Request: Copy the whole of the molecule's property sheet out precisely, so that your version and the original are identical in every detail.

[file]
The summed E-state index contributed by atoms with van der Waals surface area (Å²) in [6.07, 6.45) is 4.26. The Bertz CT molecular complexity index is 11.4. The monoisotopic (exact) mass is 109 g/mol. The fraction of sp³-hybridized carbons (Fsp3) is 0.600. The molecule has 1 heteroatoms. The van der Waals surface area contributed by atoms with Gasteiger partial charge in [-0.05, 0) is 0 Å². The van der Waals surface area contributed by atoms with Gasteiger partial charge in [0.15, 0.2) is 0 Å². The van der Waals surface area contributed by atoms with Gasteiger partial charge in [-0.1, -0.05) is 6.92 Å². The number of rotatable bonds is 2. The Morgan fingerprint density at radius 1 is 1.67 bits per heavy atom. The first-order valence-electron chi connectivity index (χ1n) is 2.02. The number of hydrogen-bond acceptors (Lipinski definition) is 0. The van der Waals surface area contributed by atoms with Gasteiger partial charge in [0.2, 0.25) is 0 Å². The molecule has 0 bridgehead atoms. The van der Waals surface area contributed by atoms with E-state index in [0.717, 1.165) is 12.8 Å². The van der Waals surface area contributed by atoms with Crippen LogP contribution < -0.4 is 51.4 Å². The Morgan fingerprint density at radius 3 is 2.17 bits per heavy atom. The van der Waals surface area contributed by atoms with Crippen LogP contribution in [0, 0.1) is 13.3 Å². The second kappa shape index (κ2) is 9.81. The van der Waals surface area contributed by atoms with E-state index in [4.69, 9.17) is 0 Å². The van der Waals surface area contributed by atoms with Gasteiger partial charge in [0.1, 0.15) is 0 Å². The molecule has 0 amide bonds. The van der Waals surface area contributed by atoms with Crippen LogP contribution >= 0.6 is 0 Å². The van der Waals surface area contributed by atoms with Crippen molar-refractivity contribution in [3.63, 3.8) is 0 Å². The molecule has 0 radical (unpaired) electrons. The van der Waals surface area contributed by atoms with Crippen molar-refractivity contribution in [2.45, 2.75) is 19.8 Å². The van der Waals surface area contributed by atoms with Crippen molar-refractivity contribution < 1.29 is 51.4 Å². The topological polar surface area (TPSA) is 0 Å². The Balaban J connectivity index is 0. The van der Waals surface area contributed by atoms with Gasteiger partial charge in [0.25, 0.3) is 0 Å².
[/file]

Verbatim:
The summed E-state index contributed by atoms with van der Waals surface area (Å²) in [6.07, 6.45) is 4.26. The Bertz CT molecular complexity index is 11.4. The monoisotopic (exact) mass is 109 g/mol. The fraction of sp³-hybridized carbons (Fsp3) is 0.600. The molecule has 1 heteroatoms. The van der Waals surface area contributed by atoms with Gasteiger partial charge in [-0.05, 0) is 0 Å². The van der Waals surface area contributed by atoms with Gasteiger partial charge in [0.15, 0.2) is 0 Å². The van der Waals surface area contributed by atoms with Gasteiger partial charge in [-0.1, -0.05) is 6.92 Å². The number of rotatable bonds is 2. The Morgan fingerprint density at radius 1 is 1.67 bits per heavy atom. The first-order valence-electron chi connectivity index (χ1n) is 2.02. The number of hydrogen-bond acceptors (Lipinski definition) is 0. The van der Waals surface area contributed by atoms with Gasteiger partial charge in [0.2, 0.25) is 0 Å². The molecule has 0 bridgehead atoms. The van der Waals surface area contributed by atoms with E-state index in [0.717, 1.165) is 12.8 Å². The van der Waals surface area contributed by atoms with Crippen LogP contribution < -0.4 is 51.4 Å². The Morgan fingerprint density at radius 3 is 2.17 bits per heavy atom. The van der Waals surface area contributed by atoms with Crippen LogP contribution in [0, 0.1) is 13.3 Å². The second kappa shape index (κ2) is 9.81. The van der Waals surface area contributed by atoms with E-state index in [4.69, 9.17) is 0 Å². The van der Waals surface area contributed by atoms with Gasteiger partial charge in [0.1, 0.15) is 0 Å². The molecule has 0 amide bonds. The van der Waals surface area contributed by atoms with Crippen LogP contribution >= 0.6 is 0 Å². The van der Waals surface area contributed by atoms with Crippen molar-refractivity contribution in [3.63, 3.8) is 0 Å². The molecule has 0 radical (unpaired) electrons. The van der Waals surface area contributed by atoms with Crippen molar-refractivity contribution in [2.45, 2.75) is 19.8 Å². The van der Waals surface area contributed by atoms with Crippen molar-refractivity contribution < 1.29 is 51.4 Å². The topological polar surface area (TPSA) is 0 Å². The Balaban J connectivity index is 0. The van der Waals surface area contributed by atoms with Gasteiger partial charge in [0.25, 0.3) is 0 Å².